From: Joshua Blanton (email@example.com)
Date: Wed, 29 Sep 2004 01:01:23 -0400 From: Joshua Blanton <firstname.lastname@example.org> Subject: Re: tcptrace-bugs Using tcptrace with ns traces Message-ID: <20040929050123.GA25128@jtb.ipx.ath.cx>
Bharath Bhushan wrote:
> Actually I am using the FullTcp Agent in ns. I am running a simple
> fulltcp based simulation (tcl file attached with this mail along with
> the trace file). I have not modified ns source code.
> About the flags that you mention for proper processing of ns traces, I
> assume they are tcptrace compilation flags. Am I right here?
> ns version I am using - 2.27
> The traces that I have are the "normal traces" with 14 fields (18 for
> tcp specific traces). I have not worked with the ns "new" traces.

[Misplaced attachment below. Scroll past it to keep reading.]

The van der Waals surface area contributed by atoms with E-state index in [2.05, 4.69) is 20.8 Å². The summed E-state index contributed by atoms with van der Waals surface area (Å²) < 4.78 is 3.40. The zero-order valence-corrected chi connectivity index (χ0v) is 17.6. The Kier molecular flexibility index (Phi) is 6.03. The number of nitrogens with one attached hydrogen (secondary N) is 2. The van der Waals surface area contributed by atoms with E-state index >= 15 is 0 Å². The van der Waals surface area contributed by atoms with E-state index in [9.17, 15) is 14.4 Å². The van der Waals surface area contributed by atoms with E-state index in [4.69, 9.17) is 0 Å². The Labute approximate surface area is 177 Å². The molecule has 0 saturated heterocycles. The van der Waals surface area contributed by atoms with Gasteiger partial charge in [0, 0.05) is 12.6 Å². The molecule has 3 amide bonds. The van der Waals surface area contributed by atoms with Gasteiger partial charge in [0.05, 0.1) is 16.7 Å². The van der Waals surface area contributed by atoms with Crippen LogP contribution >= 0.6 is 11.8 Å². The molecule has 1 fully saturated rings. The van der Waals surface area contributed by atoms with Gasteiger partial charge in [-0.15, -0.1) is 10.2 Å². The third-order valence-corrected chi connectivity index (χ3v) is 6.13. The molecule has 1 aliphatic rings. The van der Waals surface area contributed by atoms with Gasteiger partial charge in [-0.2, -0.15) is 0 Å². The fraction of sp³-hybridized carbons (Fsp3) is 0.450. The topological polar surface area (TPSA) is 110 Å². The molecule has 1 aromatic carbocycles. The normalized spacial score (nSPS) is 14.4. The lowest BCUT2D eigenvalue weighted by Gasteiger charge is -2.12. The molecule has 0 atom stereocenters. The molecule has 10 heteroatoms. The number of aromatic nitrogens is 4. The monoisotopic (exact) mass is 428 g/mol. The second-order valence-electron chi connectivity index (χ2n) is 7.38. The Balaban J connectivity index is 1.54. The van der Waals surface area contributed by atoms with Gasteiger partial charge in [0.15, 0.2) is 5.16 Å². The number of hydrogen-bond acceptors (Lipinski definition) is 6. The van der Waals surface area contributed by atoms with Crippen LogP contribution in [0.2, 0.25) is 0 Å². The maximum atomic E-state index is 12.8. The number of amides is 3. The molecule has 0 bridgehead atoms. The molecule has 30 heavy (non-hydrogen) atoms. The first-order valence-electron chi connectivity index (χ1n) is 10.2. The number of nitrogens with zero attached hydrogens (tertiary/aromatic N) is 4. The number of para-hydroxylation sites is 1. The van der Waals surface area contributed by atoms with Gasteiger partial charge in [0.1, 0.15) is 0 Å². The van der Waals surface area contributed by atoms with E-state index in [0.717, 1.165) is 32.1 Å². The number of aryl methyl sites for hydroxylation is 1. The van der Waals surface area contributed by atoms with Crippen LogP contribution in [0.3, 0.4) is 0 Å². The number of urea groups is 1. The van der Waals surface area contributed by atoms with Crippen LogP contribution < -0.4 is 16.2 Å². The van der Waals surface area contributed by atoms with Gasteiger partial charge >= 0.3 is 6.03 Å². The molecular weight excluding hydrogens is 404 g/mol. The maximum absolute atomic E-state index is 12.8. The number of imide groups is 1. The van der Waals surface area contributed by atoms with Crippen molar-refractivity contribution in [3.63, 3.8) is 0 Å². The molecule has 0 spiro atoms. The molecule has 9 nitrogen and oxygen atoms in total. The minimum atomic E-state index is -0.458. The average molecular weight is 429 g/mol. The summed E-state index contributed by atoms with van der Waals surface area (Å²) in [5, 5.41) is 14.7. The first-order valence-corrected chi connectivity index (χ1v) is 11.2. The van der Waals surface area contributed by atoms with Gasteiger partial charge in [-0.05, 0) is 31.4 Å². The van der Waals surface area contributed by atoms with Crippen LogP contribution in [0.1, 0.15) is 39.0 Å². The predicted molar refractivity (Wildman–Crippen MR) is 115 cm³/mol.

> After applying the patch related to the trace file format recognition
> (sent by Joshua Blanton), the ns trace files are getting recognized
> properly but lots of hardware duplicates are seen in the tcptrace
As Wes said, the hardware duplicates come from having more than just a
sender-side trace (the + packets that the sender sends, and the -
packets from the receiver as they are received by the sender). If you
want to plot all connections in a file, write a simple script that
chooses and endpoint for each connection and filters out the correct
packets to display; you can then generate the corresponding "other
side" (with the senders and receivers reversed) and trace that as well,
if it is useful.
Basically, tcptrace is not smart enough (and I would argue *cannot* be
smart enough, without specifying more information about the simulation
to it) to understand that the multiple instances of one packet are just
that packet propogating across a path. You must filter out all but one
instance of each packet, to avoid getting errors about duplicated
-- Those who beat their swords into plowshares usually end up plowing for those who didn't. -- Ben Franklin
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